Fishbowl by Bradley Somer– 304 pages
A goldfish named Ian is falling from the 27th-floor balcony on which his fishbowl sits. He’s longed for adventure, so when the opportunity arises, he escapes from his bowl, clears the balcony railing and finds himself airborne. Plummeting toward the street below, Ian witnesses the lives of the Seville on Roxy residents. Within the walls of the Seville are stories of love, new life, and death, of facing the ugly truth of who one has been and the beautiful truth of who one can become.
My Review: 3.5 stars
Fishbowl is a unique take on a moment in time, what we see and what is really happening. It’s about the people we see and make snap judgments about but have no idea what’s really go on. Of course this is all shared from a goldfish’s point of view.
The stories of these quirky characters are unique in that they somehow bend their classic stereotypes into something we’re not expecting. Somer, the author, does a fabulous job connecting the storylines into a well-woven overall novel. Personally, I remember living in a large apartment building the in the city and I always created lives behind the daily rides up and down the elevators, seeing fellow residents in the hallways and sharing the same public space seemed a step closer than strangers. If I saw them out at a bar or restaurant, I certainly know them, but do I know them? This feeling is how I felt after finishing the book.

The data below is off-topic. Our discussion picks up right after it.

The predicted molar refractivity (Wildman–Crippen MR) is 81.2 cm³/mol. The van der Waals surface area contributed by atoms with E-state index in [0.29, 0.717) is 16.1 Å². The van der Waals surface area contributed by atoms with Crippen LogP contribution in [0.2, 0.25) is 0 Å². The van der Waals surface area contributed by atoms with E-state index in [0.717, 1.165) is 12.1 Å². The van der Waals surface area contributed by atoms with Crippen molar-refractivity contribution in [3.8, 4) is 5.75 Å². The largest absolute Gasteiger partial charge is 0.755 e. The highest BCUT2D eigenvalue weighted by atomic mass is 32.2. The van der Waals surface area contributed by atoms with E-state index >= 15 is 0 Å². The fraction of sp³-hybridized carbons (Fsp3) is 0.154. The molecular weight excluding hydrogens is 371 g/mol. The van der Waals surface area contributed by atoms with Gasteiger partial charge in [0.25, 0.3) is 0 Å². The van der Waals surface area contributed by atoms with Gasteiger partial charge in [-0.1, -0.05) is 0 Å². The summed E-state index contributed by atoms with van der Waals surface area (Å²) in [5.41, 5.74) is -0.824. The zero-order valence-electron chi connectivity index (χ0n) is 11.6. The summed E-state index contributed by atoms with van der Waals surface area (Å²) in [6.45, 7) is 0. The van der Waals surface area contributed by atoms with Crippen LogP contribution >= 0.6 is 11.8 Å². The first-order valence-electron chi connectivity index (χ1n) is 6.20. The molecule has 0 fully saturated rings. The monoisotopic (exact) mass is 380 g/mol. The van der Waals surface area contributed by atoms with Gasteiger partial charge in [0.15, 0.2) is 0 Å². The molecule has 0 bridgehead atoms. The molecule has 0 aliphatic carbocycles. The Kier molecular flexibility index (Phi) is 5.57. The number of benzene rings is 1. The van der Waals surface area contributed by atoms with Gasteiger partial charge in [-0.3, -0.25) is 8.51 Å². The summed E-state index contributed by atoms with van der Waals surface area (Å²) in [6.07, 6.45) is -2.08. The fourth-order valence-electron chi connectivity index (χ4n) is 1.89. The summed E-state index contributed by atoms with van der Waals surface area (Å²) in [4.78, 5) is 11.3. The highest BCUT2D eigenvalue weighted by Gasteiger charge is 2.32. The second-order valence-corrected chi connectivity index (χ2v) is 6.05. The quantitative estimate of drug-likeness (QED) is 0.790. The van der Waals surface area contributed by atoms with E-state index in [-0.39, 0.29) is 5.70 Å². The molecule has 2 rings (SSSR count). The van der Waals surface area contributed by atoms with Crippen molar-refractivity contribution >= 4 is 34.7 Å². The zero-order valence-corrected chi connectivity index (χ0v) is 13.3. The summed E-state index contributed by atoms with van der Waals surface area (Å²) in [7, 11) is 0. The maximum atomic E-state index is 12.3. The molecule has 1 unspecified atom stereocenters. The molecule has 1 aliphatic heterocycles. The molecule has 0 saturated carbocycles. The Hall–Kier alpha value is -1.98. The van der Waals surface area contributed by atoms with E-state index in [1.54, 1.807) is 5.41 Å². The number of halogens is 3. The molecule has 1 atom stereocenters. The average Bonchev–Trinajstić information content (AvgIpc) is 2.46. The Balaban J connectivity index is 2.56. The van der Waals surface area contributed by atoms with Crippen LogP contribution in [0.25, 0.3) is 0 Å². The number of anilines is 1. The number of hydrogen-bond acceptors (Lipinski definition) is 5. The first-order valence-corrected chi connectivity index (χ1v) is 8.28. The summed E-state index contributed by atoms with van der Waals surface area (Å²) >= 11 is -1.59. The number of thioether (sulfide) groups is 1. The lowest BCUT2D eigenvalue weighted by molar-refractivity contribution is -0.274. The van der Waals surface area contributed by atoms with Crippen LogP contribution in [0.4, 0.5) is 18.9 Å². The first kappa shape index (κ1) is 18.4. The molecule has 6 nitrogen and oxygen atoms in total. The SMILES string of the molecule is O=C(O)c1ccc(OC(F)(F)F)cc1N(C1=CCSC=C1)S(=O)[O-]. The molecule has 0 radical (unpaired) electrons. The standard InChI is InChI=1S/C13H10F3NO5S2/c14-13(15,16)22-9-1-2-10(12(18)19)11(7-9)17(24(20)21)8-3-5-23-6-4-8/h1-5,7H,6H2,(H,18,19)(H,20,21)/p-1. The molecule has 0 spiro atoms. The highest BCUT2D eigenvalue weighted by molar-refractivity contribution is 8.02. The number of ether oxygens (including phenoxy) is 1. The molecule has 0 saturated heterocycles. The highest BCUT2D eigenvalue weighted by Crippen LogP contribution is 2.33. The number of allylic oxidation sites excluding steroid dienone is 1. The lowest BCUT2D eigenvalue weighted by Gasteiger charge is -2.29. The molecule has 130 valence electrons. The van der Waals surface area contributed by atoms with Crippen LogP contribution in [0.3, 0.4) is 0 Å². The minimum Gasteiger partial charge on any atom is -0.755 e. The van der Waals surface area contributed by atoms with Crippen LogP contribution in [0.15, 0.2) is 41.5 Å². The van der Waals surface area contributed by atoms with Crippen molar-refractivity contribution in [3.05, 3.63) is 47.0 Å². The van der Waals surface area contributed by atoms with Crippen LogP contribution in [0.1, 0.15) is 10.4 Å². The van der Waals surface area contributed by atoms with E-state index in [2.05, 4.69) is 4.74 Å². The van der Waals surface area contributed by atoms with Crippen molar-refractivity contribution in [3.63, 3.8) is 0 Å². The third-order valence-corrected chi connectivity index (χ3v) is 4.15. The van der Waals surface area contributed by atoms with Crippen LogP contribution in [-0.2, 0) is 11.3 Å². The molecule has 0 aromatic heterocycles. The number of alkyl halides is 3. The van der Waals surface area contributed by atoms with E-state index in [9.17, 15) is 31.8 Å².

The theme of time and how we live in it versus how we experience it was heavily explored. It was an unlikely theme but it worked well in this book. Watching the fish fall on the sides of the pages in a flipbook manner was an added dose of whimsy. This book is reminiscent of Jacob’s Folly in which a fly is the narrator or The Art Of Racing in The Rain in which a dog narrates the story.
Quotes I liked:
Having a plan is the first step towards failure.”
-“Each printed letter is a simple symbol meaning nothing on it’s own. Combined, the letters words that also mean little without their neighbors. All of these words together, however, convey a greater meaning…”
-“She thought of how odd it was to offer ownership of parts of one’s body rather than a commitment of one’s feelings.”